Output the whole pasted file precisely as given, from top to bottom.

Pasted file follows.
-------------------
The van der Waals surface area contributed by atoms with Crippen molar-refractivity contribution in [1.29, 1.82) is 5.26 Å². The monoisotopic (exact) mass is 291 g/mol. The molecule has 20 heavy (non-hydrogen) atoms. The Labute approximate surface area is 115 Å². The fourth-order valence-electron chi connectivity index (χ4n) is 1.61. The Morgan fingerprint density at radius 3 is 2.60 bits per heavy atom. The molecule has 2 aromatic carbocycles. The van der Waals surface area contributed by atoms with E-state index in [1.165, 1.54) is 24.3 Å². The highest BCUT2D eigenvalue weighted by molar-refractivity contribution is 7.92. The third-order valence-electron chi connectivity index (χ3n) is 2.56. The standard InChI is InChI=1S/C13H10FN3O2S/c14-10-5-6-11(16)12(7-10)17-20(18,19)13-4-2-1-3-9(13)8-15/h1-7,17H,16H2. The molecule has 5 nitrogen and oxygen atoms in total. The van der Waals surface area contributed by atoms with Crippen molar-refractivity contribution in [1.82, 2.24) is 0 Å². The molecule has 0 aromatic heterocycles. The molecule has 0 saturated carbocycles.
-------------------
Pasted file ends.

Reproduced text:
The van der Waals surface area contributed by atoms with Crippen molar-refractivity contribution in [1.29, 1.82) is 5.26 Å². The monoisotopic (exact) mass is 291 g/mol. The molecule has 20 heavy (non-hydrogen) atoms. The Labute approximate surface area is 115 Å². The fourth-order valence-electron chi connectivity index (χ4n) is 1.61. The Morgan fingerprint density at radius 3 is 2.60 bits per heavy atom. The molecule has 2 aromatic carbocycles. The van der Waals surface area contributed by atoms with E-state index in [1.165, 1.54) is 24.3 Å². The highest BCUT2D eigenvalue weighted by molar-refractivity contribution is 7.92. The third-order valence-electron chi connectivity index (χ3n) is 2.56. The standard InChI is InChI=1S/C13H10FN3O2S/c14-10-5-6-11(16)12(7-10)17-20(18,19)13-4-2-1-3-9(13)8-15/h1-7,17H,16H2. The molecule has 5 nitrogen and oxygen atoms in total. The van der Waals surface area contributed by atoms with Crippen molar-refractivity contribution in [1.82, 2.24) is 0 Å². The molecule has 0 aromatic heterocycles. The molecule has 0 saturated carbocycles.